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Journeyman III
Journeyman III

CL_KERNEL_PRIVATE_MEM_SIZE - bug or stupidity?!

Originally posted by: sonicx Hello.

I have a kernel that uses a LOT of private memory. The amount it uses depends and is not known until compilation (array-size set by macros). In order to avoid register-spilling i try to find the optimum work-group-size. To do so i need to know how many memory i can and need to use. However using getWorkGroupInfo after i compiled my kernel never works. Just returns zero. getWorkGroupInfo seems to work (returned values seem to be rounded up towards next register-size-multiple).

I am not sure if this is a bug or my stupidity, because same software on NVIDIA-GPUs has same problems. Don't think my getWorkGroupInfo calls are wrong cause CL_KERNEL_COMPILE_WORK_GROUP_SIZE ie returns good values.

Has anybody ever gotten a real value from getWorkGroupInfo or knows another way to avoid register-spilling without hardcoding hand-counted values?

EDIT: Attached info

PS: Yes, i tried putting explicit "__private", "private" or omitting the qualifier.

Thank you very much for reporting this issue. I am able to reproduce the issue. I have reported to developers and Fix will be available in upcoming releases.

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Journeyman III
Journeyman III

CL_KERNEL_PRIVATE_MEM_SIZE - bug or stupidity?!

thank you. will try new release.

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Journeyman III
Journeyman III

CL_KERNEL_PRIVATE_MEM_SIZE - bug or stupidity?!

Revive!

So i tried and i tried - to little avail. Currently i am using:

Name:                                          Cypress
  Vendor:                                        Advanced Micro Devices, Inc.
  Driver version:                                CAL 1.4.1546
  Profile:                                       FULL_PROFILE
  Version:                                       OpenCL 1.1 AMD-APP-SDK-v2.5 (684.213)


but i have tried all versions i could get my hands on. Running Kernel 3.1 seems to be a problem with latest drivers.

However, can anybody tell me which version of the driver/sdk actually does have working CL_KERNEL_PRIVATE_MEM_SIZE support?

The verbose compiler output (.il files or -cl-nv-verbose) seems to have the information i crave - so i guess opencl does "know" the amount of private bytes needed for a kernel. parsing that information from .il or nv-verbose is so hackish, i just can't put something like that in my app.

The OpenCL 1.1 refs seem to indicate that the local worksize the implementation proposes for a kernel/device combination (CL_KERNEL_WORK_GROUP_SIZE) should take private memory consumption into account - it doesn't however. The section reads:

"The OpenCL implementation uses the resource requirements of the kernel (register usage etc.) to determine what this work-group size should be."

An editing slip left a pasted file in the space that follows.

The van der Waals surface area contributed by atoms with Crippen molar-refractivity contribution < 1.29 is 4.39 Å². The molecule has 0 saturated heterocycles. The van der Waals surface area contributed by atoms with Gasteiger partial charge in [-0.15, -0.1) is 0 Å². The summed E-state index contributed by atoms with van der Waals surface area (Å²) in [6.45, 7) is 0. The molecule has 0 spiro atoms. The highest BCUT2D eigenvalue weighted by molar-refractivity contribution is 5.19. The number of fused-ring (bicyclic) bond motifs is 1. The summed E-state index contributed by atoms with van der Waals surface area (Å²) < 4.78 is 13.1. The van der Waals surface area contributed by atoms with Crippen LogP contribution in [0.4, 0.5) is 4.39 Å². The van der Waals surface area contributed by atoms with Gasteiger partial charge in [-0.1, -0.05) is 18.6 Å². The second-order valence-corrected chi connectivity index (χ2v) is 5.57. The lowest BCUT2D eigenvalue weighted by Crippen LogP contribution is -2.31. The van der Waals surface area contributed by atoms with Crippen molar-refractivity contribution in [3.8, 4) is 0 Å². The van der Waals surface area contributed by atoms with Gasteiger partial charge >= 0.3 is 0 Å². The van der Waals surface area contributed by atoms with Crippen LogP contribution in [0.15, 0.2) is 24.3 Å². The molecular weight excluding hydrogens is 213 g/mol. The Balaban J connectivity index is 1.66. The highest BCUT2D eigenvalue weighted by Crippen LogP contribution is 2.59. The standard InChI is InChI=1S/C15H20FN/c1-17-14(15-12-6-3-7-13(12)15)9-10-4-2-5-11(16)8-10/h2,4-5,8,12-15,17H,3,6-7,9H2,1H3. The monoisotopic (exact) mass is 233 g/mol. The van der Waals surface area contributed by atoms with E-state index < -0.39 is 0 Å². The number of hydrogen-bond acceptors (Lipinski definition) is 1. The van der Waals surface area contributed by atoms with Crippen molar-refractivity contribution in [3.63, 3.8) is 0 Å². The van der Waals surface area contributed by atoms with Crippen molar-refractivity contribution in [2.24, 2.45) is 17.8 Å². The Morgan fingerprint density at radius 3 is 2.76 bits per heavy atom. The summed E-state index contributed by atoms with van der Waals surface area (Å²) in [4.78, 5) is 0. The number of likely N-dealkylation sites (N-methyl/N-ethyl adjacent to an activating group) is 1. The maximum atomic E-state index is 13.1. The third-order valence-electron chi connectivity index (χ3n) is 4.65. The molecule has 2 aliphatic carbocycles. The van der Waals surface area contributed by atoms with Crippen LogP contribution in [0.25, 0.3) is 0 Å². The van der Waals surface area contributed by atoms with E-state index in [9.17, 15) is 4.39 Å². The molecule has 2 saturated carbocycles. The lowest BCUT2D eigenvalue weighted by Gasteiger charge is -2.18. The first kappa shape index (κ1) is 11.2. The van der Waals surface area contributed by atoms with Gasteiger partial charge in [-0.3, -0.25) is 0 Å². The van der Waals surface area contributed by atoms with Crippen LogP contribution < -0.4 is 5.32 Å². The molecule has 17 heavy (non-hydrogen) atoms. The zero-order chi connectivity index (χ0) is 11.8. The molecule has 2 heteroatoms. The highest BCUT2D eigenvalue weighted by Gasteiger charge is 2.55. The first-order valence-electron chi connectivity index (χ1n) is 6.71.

But that may just be me not having understood it right. On the other hand the refs are rather vague about the actual contents of CL_KERNEL_PRIVATE_MEM_SIZE:

"Returns the minimum amount of private memory, in bytes, used by each workitem in the kernel. This value may include any private memory needed by an implementation to execute the kernel, including that used by the language built-ins and variable declared inside the kernel with the __private qualifier."

Which to me sounds as if this value, even if it was set, would be pretty useless, as the consumption of private memory by a certain kernel/device combination may still exceed that value - which would in return mean that it could not be used to calculate a local worksize which would prevent out-of-memory errors.

After this time im wondering if nobody else has this problem - seems a common task to me to, lets say invert a matrix that has a user-specified size, and have a actual knowledge about the maximum size a user could specify without the app crashing with OUT_OF_HOST_MEMs (or spilling into uselessness).

Thanks for reading,

    sonicx

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CL_KERNEL_PRIVATE_MEM_SIZE - bug or stupidity?!

Private memory usage is unrelated to the input data size. We only report private memory when you use private arrays or there is register spilling. Registers themselves do not qualify for private memory. If you want to decrease your private memory usage on per kernel basis, then you should use the reqd_work_group_size and specify at compile time what you will launch at, otherwise the compiler choose the default.
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Journeyman III
Journeyman III

CL_KERNEL_PRIVATE_MEM_SIZE - bug or stupidity?!

thanks for your reply.

i am in fact using private arrays to store matrices in. and the compiler tells me it will spill registers. and i am aware that the overall input size has nothing to do with it, the local work size however i think does.

the size of that array is set by a constant, which is set by a compile-time kernel option. in this case its a krige-interpolator-kernel. the user can set the amount of neighbours to include in the interpolation. that amount defines the size of the matrices used in the kernel. depending on which gpu the user has, the kernel will spill from a certain matrix-size on. from that point on the whole thing is quite useless, because it gets really slow.

now my understanding that i have a max amount of private memory X available. depending on my local work size, each of the local work items has X/localWorkSize private memory (assuming i want them all to have an equal part of privmem). if my kernel is set up in way that the private arrays each work item has to its disposal are larger than X/localWorkSize, the compiler gives me a warning that it will spill registers, and be slower.

On my fpro7800 cards for example 11 neighbours will work, 12 will result in that spillin-message. On other cards i have different limits. I want to know that limit so i can tell the user about it, so the slowness of that spilling may be avoided.